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Wednesday, July 30, 2008


Twenty-seven going on twenty-eight. Just for the record, that's how old I am. Apparently I look about 10 years younger. Ever since I had my daughter, she is almost 13 months, I've been getting awkward stares and questions wherever I go.

For example: I was in the grocery store and this old man toddled up to me and asked if she was my daughter and I sweetly replied "yes". "Oh, (look of death) you look so young to have a child", he replied. "Oh, you look too old to still be standing", I think to myself. Another incident occurred during a playgroup I take her too twice a week. I was walking through the library, where this is held, and an elderly Asian gentlemen comes up to me. "Ohhhhh, you loo so yun to be haing babaaaaay." Oh yeah, well "I think I saw a stray cat behind the dumpster at K-Mart, you may want to hurry."

I just don't get it. Is there some class at the senior center that teaches the elderly how to belittle women that may or may not be too young to have a child. What business is it of anyone how old I am or that I am a mother?

This brings me to my next issue. This playgroup that I attend. Most of the other mothers that go are probably at least ten years older than I am. There are some my age and some grandmothers that bring their grandchildren.

Most of the women my age have brand new babies and one other child that is feeling neglected and chooses to show it during this time. I don't feel comfortable having a conversation with someone when their breast is exposed while nursing their child. I don't feel comfortable having conversations with these older women due to the fact that they look at me like I stole precious time away from their childbearing years. Hey, it's not my fault that you waited until your biological clock switched to it's backup battery before you decided to get knocked up. Lastly, I don't feel comfortable having conversations with these grandmother's who obviously got stuck taking care of these children and bring them to this group so they can terrorize the rest of us for a full hour.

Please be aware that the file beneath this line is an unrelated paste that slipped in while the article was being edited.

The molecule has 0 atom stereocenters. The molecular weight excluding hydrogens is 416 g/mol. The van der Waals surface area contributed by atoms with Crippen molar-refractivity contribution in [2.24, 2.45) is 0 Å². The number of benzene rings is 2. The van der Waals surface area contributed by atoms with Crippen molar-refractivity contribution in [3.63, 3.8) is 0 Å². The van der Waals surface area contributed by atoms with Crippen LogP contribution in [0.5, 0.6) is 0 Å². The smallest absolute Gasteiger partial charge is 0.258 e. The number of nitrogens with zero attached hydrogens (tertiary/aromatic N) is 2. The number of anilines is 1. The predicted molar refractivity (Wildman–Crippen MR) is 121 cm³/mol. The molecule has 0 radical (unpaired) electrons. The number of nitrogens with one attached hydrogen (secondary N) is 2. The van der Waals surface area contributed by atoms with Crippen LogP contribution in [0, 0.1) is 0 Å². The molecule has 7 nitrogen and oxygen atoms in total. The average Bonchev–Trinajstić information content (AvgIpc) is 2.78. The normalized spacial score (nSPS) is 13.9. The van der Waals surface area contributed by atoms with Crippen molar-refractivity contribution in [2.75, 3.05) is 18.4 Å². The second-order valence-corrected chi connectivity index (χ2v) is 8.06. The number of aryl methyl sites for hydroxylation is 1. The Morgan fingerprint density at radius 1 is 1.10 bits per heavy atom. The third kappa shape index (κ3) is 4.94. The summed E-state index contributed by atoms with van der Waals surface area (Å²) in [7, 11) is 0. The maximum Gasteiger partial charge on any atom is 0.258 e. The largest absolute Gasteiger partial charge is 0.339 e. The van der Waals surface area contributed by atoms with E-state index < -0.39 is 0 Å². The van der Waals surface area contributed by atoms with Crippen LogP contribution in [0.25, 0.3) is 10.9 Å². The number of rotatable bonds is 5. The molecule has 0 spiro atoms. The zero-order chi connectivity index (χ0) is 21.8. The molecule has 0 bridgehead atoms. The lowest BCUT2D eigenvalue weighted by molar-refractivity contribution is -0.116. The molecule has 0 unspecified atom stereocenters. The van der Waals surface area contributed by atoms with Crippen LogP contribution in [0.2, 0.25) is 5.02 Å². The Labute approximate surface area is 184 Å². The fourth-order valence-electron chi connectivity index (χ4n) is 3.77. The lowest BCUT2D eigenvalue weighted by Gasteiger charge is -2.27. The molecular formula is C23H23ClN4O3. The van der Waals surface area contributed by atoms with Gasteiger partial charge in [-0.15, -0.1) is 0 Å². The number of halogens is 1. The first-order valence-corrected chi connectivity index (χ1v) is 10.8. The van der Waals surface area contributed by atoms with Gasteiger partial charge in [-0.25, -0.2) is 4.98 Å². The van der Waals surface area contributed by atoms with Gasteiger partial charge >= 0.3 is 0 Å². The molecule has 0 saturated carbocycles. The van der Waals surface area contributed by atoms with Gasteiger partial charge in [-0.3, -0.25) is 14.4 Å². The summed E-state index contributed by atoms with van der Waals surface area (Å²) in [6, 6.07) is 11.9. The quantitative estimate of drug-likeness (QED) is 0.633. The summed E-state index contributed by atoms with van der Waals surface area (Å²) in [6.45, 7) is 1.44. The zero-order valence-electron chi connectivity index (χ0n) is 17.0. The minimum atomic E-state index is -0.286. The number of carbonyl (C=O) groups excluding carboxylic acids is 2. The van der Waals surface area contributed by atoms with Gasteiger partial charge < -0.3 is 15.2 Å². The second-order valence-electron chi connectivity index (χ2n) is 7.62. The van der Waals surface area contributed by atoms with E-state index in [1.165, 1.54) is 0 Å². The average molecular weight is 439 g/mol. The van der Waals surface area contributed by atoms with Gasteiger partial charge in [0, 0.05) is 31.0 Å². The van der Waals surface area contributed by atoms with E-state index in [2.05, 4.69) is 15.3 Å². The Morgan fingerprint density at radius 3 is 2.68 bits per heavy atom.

Why do I even go, you ask? Well, it is one of those great mysteries in life. I put myself in this uncomfortable space twice a week for one hour because my daughter loves it. She loves dancing and clapping along when they sing songs. She loves digging through the toys to find the exact one she wants. She loves looking at the other children like they are insane. (Wonder where she gets that from?)

I put myself in that situation because that is what mothers do. We sacrifice our own needs and wants for the needs of our children.

Do I want recognition for the sacrifice? No.

Do I want people to change? No.

Am I craving Chinese food now? YES!

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